Given this open brief, I decided that I shall take this opportunity to create content for social media. As I was choosing which brand to work with and also keeping in mind that i’m not going to spend a ton just to buy their products.. I realize that I am already subscribing to fashion rental service by Style Theory. As Style Theory has yet to be a global brand I thought it would be nice to create an advertisement for them!
In this advertisement, I wanted to highlight the 3 attractive points that the brand provides, for instance – wardrobe freedom, fast delivery and free laundry. I think that for an advertisement, title is very important as well as the opening. Hence I use the term “Smart Wardrobe” to serve as sort of a “click bait”. The conversations at the beginning left the viewers wondering what is next – how did the girl solve her problem, did she manage to get the dress etc..and then followed by the scene which most of us can relate to – a wardrobe full of clothes yet the girl has nothing to wear. After that, I proceed to cover the 3 points mentioned with the doorstep delivery, split screens and the cafe incident. With a balance between entertaining and promotional, I hope that it will help to create brand awareness for viewers who want to explore different styles without much commitment.
In this third assignment, I created a short narrative about having a crush on your best friend. Initially I kind of struggle with this because having a storyline in mind is not my forte. Later on I decided that I should probably do a storyboard and just proceed with my shoot. I tried exploring different shot scales and relating them to what I usually observe in videos. I find it hard to separate my vision of how the story should be progressing in a video into a sequence of still images. When it comes to still image, I have to select the keyframe that can communicate a point, leaving out the fillers.
What I did to show that there is a change of settings was to have the characters wear a different set of outfit. But it seems a little confusing to viewers as mentioned in feedback. In addition, I need to be selective when it comes to the props as well.
All in all, it was a fun experience to be able to create a mini series in this short window of time!
For the second project, we were tasked to explore different time settings while capturing and also on timeline during editing. Hence I headed out with different gears e.g. DSLR, Mokacam and iPhone to capture different scenes and hopefully be able to put them together! There wasn’t any storyboard planning – all the video clips were filmed randomly. Since I brought my action camera along, I decided to try capturing the water scene. The camera was tied at one end using dental floss (the only *string* I found with me) and dipped it into the pond for the green tint effect. I also did some simple color grading in Premiere Pro- mainly dealing with exposure and added an adjustment layer on top for LUT.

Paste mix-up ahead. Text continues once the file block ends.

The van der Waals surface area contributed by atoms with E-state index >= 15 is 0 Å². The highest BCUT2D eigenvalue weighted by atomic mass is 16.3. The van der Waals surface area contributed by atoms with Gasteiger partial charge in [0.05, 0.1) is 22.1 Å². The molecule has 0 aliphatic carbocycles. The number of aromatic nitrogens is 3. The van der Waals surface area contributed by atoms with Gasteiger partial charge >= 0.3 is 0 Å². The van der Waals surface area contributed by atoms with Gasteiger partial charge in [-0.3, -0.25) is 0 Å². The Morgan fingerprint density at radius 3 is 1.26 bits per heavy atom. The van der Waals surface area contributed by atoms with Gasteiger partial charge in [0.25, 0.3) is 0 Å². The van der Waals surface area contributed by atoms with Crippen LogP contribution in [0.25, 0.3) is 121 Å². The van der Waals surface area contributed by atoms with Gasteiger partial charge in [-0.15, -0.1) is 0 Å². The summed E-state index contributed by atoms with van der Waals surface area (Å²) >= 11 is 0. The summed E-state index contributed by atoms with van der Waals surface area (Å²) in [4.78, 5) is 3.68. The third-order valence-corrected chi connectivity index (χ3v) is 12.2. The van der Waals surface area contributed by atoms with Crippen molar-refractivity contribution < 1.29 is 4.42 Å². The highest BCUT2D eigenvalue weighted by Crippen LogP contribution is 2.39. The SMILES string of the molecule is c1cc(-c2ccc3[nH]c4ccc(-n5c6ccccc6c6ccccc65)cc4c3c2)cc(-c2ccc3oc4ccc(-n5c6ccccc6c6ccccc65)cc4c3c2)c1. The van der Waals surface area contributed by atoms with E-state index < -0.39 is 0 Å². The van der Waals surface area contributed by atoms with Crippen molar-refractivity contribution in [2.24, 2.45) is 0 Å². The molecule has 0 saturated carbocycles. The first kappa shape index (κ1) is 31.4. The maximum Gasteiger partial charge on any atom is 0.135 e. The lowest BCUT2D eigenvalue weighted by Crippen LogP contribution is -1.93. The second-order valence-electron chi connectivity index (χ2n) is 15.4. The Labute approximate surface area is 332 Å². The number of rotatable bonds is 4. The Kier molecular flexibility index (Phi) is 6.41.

I am quite satisfied with how the water scene turned out as it looks like someone is drowning but it doesn’t really connect with the rest of my city shots. Therefore, I decided to overlay an eye shot (using close-up+10 filter) at the very end of the video to sort of link them together.
A brief pause is also added after the water scene to give the illusion that it could be something that happened in a different time period. The contrasting clips in this video feel like it can be a trailer of something else.
For the last scene, I sped up the 11-minute long footage in Premiere Pro to 3000% while the rest of the timelapse in this video was taken with interval timelapse feature in camera (1 frame/second).
In the original video for the above cinemagraph, the kids were walking around at the side. Initially I wanted to keep their movement and freeze everything else, however due to the moving sea background, it was just too complicated to mask the movement without having to interfere with the sea. To makes things easier, I masked parts of the shoreline so that the movement is still considered subtle, leaving out all the incoming wave. As for the sky, I had to mask the part where the bird flies and not the whole area to avoid the moving clouds. I also adjusted the opacity of the mask at the right side to create an illusion that the bird was at a further distance.
Animated GIF- From Still to Moving Image
For the second set, I tried to convert a still to moving image instead of capturing a video. I masked the smoke area using different opacity and then cropped it out as a new layer. In the timeline tab, I added keyframes and adjusted the size of the smoke (Command + T) accordingly. Additionally, I also added Fade effect into my smoke layers to smoothen the transitions.
The artist in reference for this assignment is Matthew Pillsbury. Pillsbury is known for his magical long exposures which make viewers face the fleeting nature of time as opposed to asserting presence. In his Screen Lives series, he captures domestic scenes such as someone watching tv, working on computers, using electronic devices etc to address the role of technology in our modern existence today.